To use the calculator below, enter the runner’s age in years, select their gender, and enter their finish time in the format H:M:S (i.e. 3:45:42).

The results will include:

- the age graded time and performance level percentage
- the percentile closest to their finish time
- the z-Score of their finish time relative to the mean for their age group

Continue reading below for some additional context.

*Note: The underlying tables are only calculated for runners up to age 79. This will not return useful data for runners in their 80’s or 90’s. The age graded results currently incorporated in this calculator are based on the 2023 age grade tables. The percentiles and z-Scores are based on data I collected from 2023.*

Error:

### Age Grade Results

Age | |

Gender | |

Time | |

Age Graded Time | |

Age Grade (PLP %): | |

Percentile | |

Mean | |

Standard Deviation | |

Z Score |

If you'd like to host a similar calculator on your own website, let me know. I've considered turning this into a WordPress plugin, but I'm not going to bother unless someone is going to use it. Leave a comment, and I'll follow up.

## What Does This Calculator Do?

Recently, I've been writing a series of articles on Medium exploring how to best compare race results between runners of different ages.

Traditionally, the age grading system has been used to calculate an age graded time for the purpose of comparisons. This system uses an age factor to predict how much time you would slow down - compared to a younger runner.

I've been exploring two alternative methods of comparisons - percentiles and z-scores. I'll link below to the original articles to more fully explain things, but here's the gist of it.

The percentile shows what percent of runners in a given age group finish slower than a given time. So a percentile of 92% means that 92% of runners fail to meet that time - and the result is in the top 8% for that category of runner.

The z-score is a measurement of how far above or below a given finish time is compared to the mean finish time for that group. A result of -1 means that the time is one standard deviation below the mean.

You can use the calculator above to put in race results for a marathon and see how the age grading system, percentiles, and z-scores stack up.

## Methodology and Context

If you haven't been following the series on Medium, here's a little more context. The links below will grant you access to each individual article behind the Medium paywall.

In the introductory article, I laid out some of my issues with the current age grading system. In short, it's a valuable tool and it's better than nothing. But unless you're at the very top levels of performance, there's very little difference in individual performance. The system may also may advantage certain age groups over others.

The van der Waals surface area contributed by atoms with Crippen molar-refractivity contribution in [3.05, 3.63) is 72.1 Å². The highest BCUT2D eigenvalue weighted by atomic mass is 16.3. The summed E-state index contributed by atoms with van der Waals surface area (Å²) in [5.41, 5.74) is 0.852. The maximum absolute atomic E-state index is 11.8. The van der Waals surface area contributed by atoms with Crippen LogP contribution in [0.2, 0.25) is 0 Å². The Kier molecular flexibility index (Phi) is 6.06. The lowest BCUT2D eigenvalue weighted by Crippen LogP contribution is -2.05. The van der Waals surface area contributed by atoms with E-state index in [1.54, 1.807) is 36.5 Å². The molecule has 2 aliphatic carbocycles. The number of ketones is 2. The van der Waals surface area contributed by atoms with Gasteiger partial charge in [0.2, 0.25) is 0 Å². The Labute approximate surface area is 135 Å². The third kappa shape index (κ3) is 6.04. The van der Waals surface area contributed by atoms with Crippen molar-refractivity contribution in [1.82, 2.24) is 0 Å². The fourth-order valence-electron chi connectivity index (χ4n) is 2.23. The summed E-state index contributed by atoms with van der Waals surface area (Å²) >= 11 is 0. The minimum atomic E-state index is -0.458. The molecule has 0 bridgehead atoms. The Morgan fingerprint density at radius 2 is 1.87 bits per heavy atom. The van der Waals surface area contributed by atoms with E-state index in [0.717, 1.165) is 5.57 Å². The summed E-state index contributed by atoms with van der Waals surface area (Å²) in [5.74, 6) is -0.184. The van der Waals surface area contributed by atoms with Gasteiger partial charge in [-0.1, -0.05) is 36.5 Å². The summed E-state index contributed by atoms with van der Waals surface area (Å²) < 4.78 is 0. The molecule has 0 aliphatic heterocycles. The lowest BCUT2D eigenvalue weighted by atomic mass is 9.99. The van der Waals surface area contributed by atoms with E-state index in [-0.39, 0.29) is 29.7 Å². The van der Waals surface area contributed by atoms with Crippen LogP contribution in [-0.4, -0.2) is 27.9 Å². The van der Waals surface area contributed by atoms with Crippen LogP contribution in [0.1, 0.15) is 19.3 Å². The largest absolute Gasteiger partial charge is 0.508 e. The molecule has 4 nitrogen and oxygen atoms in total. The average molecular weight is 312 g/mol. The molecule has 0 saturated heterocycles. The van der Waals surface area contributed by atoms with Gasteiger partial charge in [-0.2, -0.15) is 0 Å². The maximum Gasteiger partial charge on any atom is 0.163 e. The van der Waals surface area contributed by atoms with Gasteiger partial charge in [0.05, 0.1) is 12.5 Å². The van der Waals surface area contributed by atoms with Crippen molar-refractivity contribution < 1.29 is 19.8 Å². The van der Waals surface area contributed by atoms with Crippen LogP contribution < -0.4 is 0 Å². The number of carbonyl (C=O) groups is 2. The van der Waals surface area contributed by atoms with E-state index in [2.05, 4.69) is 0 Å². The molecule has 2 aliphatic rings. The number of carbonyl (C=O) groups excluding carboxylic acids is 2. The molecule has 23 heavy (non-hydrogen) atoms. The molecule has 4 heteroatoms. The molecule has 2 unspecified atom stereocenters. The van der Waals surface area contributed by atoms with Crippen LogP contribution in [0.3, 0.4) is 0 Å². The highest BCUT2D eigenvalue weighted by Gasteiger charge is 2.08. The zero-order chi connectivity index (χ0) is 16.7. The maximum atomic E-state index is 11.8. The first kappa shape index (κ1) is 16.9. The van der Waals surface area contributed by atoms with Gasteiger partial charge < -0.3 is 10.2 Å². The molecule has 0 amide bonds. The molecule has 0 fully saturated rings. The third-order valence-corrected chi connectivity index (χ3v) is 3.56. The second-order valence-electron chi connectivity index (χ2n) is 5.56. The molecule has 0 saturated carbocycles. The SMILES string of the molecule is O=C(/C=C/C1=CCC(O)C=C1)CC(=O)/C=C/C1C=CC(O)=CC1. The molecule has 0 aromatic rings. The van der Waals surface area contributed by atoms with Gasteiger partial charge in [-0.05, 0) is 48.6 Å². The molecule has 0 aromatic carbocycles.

In the next two articles, I lay out the sample of data I will use for my analysis and conduct a brief exploration of the data. My analysis is based on finish times from all American marathons with over 500 runners that took place from September to November, 2010 to 2019. Collectively, this provided a large enough sample to identify stable distributions for most age groups - although things get a little funny when you start getting into the 70-74 and 75-79 age groups.

In the next two articles, I laid out an argument for using percentiles to compare efforts and then conducted some analysis of how this system works. The system is not perfect, and it is hard to distinguish between efforts at the very top end of the distribution. However, it does seem to do a great job of distinguishing the regular efforts of above average runners. Some tweaking could help fine tune things.

Finally, this article lays out how z-scores could be used to compare results. Conceptually, I liked this. But once I dug into the data, I'm not all that satisfied with it. The way the distributions are set up, it clearly advantages some groups (mostly young women) over others. Although the mean finish times vary in a clear and predictable way, the standard deviations don't - making z-scores a less useful tool than percentiles.

I gathered new data from 2023, and I updated the percentiles. The current version of the calculator reflects this new data.

Nice calculator, but it doesnâ€™t seem to accept ages greater than 79. In particular I get no results for ages 80 and &1.

Good catch, Tony.

The dataset I was working with didn’t have enough data on runners 80+ to reliably calculate percentiles and z-scores for them. So it can’t return those results.

I can still calculate the traditional age grading values – I just need to fix the calculator to fail more gracefully. Once I update things with the 2023 data, I’ll also see if I can add percentiles and z-scores for the 80-84 age group

Great insights! Your age-grade calculator offers a fresh take on comparing marathon performances using age-grading, percentiles, and z-scores. The alternative methods add depth, especially for non-elite runners.

Additionally, the z-score analysis highlights potential biases, offering room for further refinement. This balance of methodologies makes your calculator a versatile option for runners seeking a more comprehensive performance analysis.